Milk in the pharmacy is the best infant formula
baby

Milk in the pharmacy is the best infant formula

milk
milk
The radius infant milk choice is becoming wider and the most used infant milk today because of its healthy benefits.

Some milks are available in pharmacies, others are found exclusively in supermarkets where private labels are beginning to gain space on the shelves .

What criteria to choose a milk base over another for your child if you are not breastfeeding or if you decide to stop your breastfeeding?

If your child has no problem Allergy to cow’s milk protein or lactose and it has no digestive problems, you can refer you to a “standard” milk being careful, however, some criteria before making your choice.

The best infant formula for babies before 6 months

The radius infant milk, choice is becoming wider.
Some milks are available in pharmacies, others are found exclusively in supermarkets where private labels are beginning to gain space on the shelves …
What criteria to choose a milk base over another for your child if you are not breastfeeding or if you decide to stop your breastfeeding?

If your child has no problem Allergy to cow’s milk protein or lactose and it has no digestive problems, you can refer you to a “standard” milk being careful, however, some criteria before making your choice.

1st criterion: the protein content

A baby consumes large amounts of protein and the risk of becoming obese is growing high. This is according to a German study conducted on almost 1000 children under the EU program on childhood obesity. The study found that lowering the protein content of infant formulas, could reduce the risk of overweight in children.

The recommended protein intake is 10 g per day for a child until the age of 3 years. This is exactly what brings breast milk: 10 g protein per liter of milk, while the older infant formulas contained in general from 20 to 30 g per liter (ie 2-3 g per 100 ml when you look at the nutrition labeling. The content of a standard cow’s milk is 3.5 g per 100 ml. In so banish from your child’s diet until at least its 3 years.

Enormous progress has thus been made on the protein concentration of milk. The latter was revised down to as close as possible so breastmilk 1 g protein per 100 ml.

The shelves, you will find all milks containing at least 1.2 g protein per 100 ml and on average between 1.3 and 1.5 g / 100 ml.

2nd criterion: the ratio casein / soluble proteins

If quantitatively progress has been made, protein quality side there are still a few things to review! Some preparations offer proteins:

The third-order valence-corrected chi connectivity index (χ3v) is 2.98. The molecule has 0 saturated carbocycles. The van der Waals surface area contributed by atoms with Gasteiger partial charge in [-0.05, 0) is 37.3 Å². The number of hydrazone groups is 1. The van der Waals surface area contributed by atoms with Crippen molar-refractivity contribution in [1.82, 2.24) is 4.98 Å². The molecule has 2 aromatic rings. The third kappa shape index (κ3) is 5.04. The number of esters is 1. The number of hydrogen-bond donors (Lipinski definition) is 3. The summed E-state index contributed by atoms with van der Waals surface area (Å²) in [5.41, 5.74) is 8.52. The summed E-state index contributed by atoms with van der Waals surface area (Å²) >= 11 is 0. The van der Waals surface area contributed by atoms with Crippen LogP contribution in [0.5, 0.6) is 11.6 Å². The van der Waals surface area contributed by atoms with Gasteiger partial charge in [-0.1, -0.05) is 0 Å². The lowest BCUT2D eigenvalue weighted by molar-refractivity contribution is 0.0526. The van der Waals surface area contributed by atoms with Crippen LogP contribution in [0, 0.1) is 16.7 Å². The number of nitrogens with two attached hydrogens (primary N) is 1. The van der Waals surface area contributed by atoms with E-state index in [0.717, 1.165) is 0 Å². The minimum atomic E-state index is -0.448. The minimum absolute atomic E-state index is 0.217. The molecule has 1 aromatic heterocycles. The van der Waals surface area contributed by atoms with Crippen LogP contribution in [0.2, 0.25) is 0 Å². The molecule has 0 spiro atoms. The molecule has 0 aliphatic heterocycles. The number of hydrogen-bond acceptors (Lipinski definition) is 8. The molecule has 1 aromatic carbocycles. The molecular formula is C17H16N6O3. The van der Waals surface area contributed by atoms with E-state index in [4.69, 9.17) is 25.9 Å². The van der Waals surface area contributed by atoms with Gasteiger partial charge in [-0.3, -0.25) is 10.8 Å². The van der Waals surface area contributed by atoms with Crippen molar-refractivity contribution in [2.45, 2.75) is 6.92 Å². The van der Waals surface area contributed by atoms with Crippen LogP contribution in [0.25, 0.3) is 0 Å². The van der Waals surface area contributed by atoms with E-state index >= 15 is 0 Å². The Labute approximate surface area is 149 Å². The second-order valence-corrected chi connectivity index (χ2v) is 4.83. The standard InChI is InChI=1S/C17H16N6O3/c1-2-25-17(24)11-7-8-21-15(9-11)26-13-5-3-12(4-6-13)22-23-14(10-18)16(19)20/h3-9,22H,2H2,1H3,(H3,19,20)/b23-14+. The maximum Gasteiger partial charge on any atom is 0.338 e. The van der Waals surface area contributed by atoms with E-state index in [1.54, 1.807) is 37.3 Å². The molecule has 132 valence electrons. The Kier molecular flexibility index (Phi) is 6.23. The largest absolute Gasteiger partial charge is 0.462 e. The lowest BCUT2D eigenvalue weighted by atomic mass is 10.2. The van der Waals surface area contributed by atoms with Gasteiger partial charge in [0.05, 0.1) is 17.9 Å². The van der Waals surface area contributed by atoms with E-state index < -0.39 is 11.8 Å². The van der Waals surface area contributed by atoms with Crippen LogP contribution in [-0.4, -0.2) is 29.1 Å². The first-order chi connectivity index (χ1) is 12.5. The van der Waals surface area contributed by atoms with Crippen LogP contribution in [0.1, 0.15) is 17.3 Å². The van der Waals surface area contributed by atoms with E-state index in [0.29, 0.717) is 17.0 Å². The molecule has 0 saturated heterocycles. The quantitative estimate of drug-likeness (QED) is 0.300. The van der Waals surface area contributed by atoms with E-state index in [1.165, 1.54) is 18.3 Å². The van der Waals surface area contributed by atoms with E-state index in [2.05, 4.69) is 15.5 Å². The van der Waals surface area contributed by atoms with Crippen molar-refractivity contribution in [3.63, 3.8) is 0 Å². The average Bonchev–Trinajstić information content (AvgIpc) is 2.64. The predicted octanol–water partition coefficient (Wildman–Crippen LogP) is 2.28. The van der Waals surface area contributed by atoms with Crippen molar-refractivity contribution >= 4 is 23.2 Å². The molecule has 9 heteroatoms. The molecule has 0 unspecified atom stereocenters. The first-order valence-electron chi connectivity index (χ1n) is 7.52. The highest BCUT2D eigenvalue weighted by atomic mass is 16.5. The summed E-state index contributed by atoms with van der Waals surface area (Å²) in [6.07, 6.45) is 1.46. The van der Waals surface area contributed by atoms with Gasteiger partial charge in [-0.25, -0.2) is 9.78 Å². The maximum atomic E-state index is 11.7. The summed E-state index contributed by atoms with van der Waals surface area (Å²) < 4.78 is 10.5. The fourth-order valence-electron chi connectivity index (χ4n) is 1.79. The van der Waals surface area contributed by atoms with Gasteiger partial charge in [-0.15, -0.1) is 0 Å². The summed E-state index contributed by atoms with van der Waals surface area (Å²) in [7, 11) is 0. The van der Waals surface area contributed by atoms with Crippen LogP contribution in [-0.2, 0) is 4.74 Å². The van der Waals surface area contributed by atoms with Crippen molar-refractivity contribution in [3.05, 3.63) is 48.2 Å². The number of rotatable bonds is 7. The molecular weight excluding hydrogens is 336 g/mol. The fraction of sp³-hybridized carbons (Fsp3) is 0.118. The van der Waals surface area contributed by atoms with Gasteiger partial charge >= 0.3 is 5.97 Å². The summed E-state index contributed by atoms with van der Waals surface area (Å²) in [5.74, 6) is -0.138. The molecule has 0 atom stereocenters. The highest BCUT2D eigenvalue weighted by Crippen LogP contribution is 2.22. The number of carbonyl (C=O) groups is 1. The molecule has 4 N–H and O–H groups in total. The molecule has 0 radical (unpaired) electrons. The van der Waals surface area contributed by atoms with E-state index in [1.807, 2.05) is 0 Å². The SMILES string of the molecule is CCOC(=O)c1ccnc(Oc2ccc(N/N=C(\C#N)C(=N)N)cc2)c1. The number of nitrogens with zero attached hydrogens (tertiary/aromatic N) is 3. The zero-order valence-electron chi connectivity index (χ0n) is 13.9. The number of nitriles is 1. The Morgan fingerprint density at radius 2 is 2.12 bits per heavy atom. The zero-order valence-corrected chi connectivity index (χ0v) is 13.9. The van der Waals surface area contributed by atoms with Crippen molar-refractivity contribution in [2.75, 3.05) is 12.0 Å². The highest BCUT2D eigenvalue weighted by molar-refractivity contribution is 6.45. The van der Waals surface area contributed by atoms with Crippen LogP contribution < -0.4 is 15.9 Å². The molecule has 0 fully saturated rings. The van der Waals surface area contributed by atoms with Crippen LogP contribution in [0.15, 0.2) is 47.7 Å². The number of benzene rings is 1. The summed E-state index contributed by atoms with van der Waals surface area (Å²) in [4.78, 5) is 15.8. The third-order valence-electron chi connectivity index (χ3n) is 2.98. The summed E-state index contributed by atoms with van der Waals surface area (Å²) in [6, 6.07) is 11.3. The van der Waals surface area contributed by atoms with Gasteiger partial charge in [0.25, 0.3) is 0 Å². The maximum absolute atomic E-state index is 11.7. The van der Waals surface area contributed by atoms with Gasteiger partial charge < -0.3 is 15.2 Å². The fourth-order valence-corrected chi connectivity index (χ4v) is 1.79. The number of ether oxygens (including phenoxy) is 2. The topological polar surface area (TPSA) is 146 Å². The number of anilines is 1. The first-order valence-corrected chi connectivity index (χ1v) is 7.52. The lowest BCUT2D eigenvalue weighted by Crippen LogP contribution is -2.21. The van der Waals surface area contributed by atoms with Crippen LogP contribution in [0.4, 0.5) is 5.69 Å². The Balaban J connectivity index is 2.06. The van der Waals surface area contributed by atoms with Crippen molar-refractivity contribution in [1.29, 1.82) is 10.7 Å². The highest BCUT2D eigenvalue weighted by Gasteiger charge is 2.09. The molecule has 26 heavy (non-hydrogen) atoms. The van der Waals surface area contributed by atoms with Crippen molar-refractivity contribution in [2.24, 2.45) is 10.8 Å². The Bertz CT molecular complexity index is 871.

– Transformed by hydrolysis to reduce their allergenicity;

– Reformulated to increase the proportion of soluble proteins including alpha-lactalbumin, present in high concentration in human milk.

The first advice is to not get seduced by formulas that promise greater satiety through their wealth of casein, a milk protein. Indeed, as casein is a large protein, it slows the emptying of the stomach small baby, which will be certainly very “stalled”, leaving you more “quiet” between baby bottles. But be aware that more casein content is important and your baby may be constipated! Casein from cow’s milk is even suspected to favor certain autoimmune diseases. Then especially avoid these milks that are not physiologically adapted to the digestive capacity of infants. Prefer rich milk soluble proteins, closest to breast milk. Some milks so-called hypoallergenic (HA) thus seem to be the most appropriate and closest to breast milk.

The report casein / soluble protein should be as low as possible, around 1 (or less).

3rd criterion: the essential fatty acids (omega-3 and omega-6)

Breast milk contains mostly “good fats” mono- and polyunsaturated essential for brain development and vision. A polyunsaturated fatty acid deficiency may reduce the final size of the brain of 40%!

For infant formula, the amounts of fatty acids of milk to another can be quite different. Thus, ideally would have cow- milk:

– Is cleared of saturated fats to non-hydrogenated vegetable fats providing particular linoleic acid (omega-6) and alpha-linolenic acid (omega-3).

– Has a ratio of omega-6 / omega-3 as low as possible (less than 8, most preferably from about 5) to the body to manufacture in good proportions of other substances that decrease the inflammatory reactions and can -be even help to prevent overweight.

Great progress has been made in the fatty acid composition of infant formulas. But qu’enrichis PUFA, their omega-6 content is often higher than that of omega-3 and unbalancing the relationship between these two families of fatty acids, essential for the proper functioning of all organs and brain development of babies.

Note that some manufacturers incorporate to milky benefits 1st age now of docosahexaenoic acid, an omega-3 directly assimilated by the body to promote the harmonious development of the baby’s brain.

4th criterion: the presence of lactic ferments

If you are not breastfeeding in parallel, it seems essential that the  milky formula that you will give your child is enriched with probiotics. However, this fourth criterion is not a priority since it is now probiotics probiotic capsules or powder that you can easily add your child to bottles.

About the author

Sara

Add Comment

Click here to post a comment

About us

Welcome to Health Explorations promoting the latest beauty tips,.weight loss, diet plan, Fitness.Diet plan,nutritionist articles and healthy eating .Also,we are going to provide you with psychology articles and Beauty care tips.

Support Us On Facebook




Show Buttons
Hide Buttons